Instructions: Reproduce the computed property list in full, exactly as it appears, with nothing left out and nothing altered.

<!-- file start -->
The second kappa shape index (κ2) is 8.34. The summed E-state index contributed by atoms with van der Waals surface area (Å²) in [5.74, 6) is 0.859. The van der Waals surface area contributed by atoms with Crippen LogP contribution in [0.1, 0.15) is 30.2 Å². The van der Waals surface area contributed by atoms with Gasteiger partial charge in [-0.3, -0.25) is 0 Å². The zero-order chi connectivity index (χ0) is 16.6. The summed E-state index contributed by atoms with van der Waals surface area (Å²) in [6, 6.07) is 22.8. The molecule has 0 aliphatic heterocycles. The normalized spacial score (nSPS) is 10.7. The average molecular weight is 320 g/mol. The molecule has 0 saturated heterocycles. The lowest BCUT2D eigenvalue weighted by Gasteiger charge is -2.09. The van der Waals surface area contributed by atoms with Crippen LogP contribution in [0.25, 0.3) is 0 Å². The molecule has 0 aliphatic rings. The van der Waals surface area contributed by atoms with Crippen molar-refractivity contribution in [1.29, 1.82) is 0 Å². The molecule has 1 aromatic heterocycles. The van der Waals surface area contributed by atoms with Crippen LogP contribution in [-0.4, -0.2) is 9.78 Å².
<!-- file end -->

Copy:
The second kappa shape index (κ2) is 8.34. The summed E-state index contributed by atoms with van der Waals surface area (Å²) in [5.74, 6) is 0.859. The van der Waals surface area contributed by atoms with Crippen LogP contribution in [0.1, 0.15) is 30.2 Å². The van der Waals surface area contributed by atoms with Gasteiger partial charge in [-0.3, -0.25) is 0 Å². The zero-order chi connectivity index (χ0) is 16.6. The summed E-state index contributed by atoms with van der Waals surface area (Å²) in [6, 6.07) is 22.8. The molecule has 0 aliphatic heterocycles. The normalized spacial score (nSPS) is 10.7. The average molecular weight is 320 g/mol. The molecule has 0 saturated heterocycles. The lowest BCUT2D eigenvalue weighted by Gasteiger charge is -2.09. The van der Waals surface area contributed by atoms with Crippen LogP contribution in [0.25, 0.3) is 0 Å². The molecule has 0 aliphatic rings. The van der Waals surface area contributed by atoms with Crippen molar-refractivity contribution in [1.29, 1.82) is 0 Å². The molecule has 1 aromatic heterocycles. The van der Waals surface area contributed by atoms with Crippen LogP contribution in [-0.4, -0.2) is 9.78 Å².